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In seventh grade, Jim Hallock had two consuming interests: Egyptology and nuclear physics. Egypt was then closed to U.S. visitors, so Hallock opted for physics—and ultimately wound up working in the space program, advancing aviation safety, and helping solve the mystery of the accident that destroyed the space shuttle Columbia.

Hallock arrived at MIT in 1959 and was soon drawn to physics professor Harald Enge’s lab. “Harald took me into his group and allowed me to stay there for three thesis projects,” he recalls.

After completing his SB, Hallock took a summer job at MIT’s Instrumentation Lab, now Draper Laboratory. Doctors treating him for an ulcer suggested that he delay his graduate studies, so he stayed on. “It turned out to be great,” he says. While there, he helped identify Earth landmarks for the Gemini and Apollo navigation systems.

In 1966 he joined NASA’s Electronics Research Center in Tech Square to research holography and optical spatial filtering for spacecraft navigation. He earned his master’s degree in 1969, and in 1970 he moved to a new Department of Transportation research center, which became the Volpe Center.

Hallock began studying the hazardous turbulence generated by airplanes because early on, “someone needed a physicist to analyze an instrument for tracking aircraft wake vortices.” By reviewing airport data, his team discovered that newly introduced jumbo airliners like Boeing’s 747 required greater-than-expected separation from small private aircraft. “There had been close to an accident per month, with about half of them fatal; the rate went way down after we increased the separation standards,” he says. He was chosen in 1986 to lead the Transportation Department’s Aviation Safety Division and was named a senior scientist there in 2006.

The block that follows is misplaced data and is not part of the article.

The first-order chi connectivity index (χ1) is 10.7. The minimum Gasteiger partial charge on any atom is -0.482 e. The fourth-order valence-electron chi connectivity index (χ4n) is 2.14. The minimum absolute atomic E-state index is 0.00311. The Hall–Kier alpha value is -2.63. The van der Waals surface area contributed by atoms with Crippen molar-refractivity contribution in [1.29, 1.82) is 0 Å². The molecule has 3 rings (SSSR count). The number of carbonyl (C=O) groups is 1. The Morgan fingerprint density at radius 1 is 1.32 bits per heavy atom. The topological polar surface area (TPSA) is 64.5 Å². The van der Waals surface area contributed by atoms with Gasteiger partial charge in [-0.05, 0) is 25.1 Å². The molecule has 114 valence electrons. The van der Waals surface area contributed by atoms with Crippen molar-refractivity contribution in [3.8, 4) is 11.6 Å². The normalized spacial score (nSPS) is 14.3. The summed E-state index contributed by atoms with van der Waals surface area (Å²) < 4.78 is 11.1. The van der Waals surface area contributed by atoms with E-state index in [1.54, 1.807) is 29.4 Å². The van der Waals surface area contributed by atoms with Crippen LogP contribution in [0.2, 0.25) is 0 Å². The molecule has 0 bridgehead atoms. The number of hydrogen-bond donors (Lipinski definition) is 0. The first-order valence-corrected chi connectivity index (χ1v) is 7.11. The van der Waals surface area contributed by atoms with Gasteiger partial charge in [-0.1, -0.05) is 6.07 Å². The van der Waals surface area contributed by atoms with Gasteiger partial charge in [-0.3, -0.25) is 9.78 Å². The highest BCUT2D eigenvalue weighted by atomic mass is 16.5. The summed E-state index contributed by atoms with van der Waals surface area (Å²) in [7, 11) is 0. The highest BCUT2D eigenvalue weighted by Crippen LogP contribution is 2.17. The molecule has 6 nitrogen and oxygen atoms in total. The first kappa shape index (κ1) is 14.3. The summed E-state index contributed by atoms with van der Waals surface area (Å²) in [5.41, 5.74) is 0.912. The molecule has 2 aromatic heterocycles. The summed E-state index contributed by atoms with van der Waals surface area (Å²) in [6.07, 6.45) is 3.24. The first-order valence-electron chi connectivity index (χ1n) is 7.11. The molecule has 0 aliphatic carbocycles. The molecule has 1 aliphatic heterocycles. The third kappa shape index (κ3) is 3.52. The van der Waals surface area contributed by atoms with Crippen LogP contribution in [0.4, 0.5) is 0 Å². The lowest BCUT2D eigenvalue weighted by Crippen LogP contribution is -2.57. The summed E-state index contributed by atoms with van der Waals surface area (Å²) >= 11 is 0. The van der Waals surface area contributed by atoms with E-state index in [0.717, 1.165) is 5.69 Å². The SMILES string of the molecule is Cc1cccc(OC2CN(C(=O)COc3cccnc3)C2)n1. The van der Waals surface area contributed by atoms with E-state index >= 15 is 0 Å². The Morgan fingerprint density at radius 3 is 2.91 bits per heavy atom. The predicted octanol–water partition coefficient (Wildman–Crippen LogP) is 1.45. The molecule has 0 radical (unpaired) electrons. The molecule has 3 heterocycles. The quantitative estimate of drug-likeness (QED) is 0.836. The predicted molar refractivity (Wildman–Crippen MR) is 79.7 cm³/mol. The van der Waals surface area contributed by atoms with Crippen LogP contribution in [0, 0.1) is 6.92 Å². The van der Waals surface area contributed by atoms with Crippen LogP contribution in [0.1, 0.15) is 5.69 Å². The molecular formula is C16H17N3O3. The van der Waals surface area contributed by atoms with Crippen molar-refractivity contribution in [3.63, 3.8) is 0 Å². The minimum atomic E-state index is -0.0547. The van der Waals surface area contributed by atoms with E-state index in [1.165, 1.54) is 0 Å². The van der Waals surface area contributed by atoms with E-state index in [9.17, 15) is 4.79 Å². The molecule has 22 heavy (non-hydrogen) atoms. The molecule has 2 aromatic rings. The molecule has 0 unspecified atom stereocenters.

Hallock is proud of his work on the Columbia Accident Investigation Board, which pieced together the story of the spacecraft’s mysterious breakup on reëntry in February 2003.

“Photos of the incoming shuttle showed pieces breaking away; we worked seven days a week to find out why,” he recalls. A data recorder found in a Texas field provided temperature readings that pinpointed the problem’s origin near the left wing’s leading edge. “That helped us find the cause—foam insulation that broke off during launch,” he says.

NASA was skeptical that foam could cause the damage; the board pushed for a costly but conclusive experimental reconstruction. “I’m glad we did,” Hallock says. “It let us know with 100 percent certainty what occurred.”

Now officially retired, Hallock spends time with his wife of 45 years, Georgie, and their two sons but also consults for the FAA, DOT, and other agencies. He enjoys lake sailing and interviewing prospective MIT students as an educational counselor. And he is relearning how to translate hieroglyphs.

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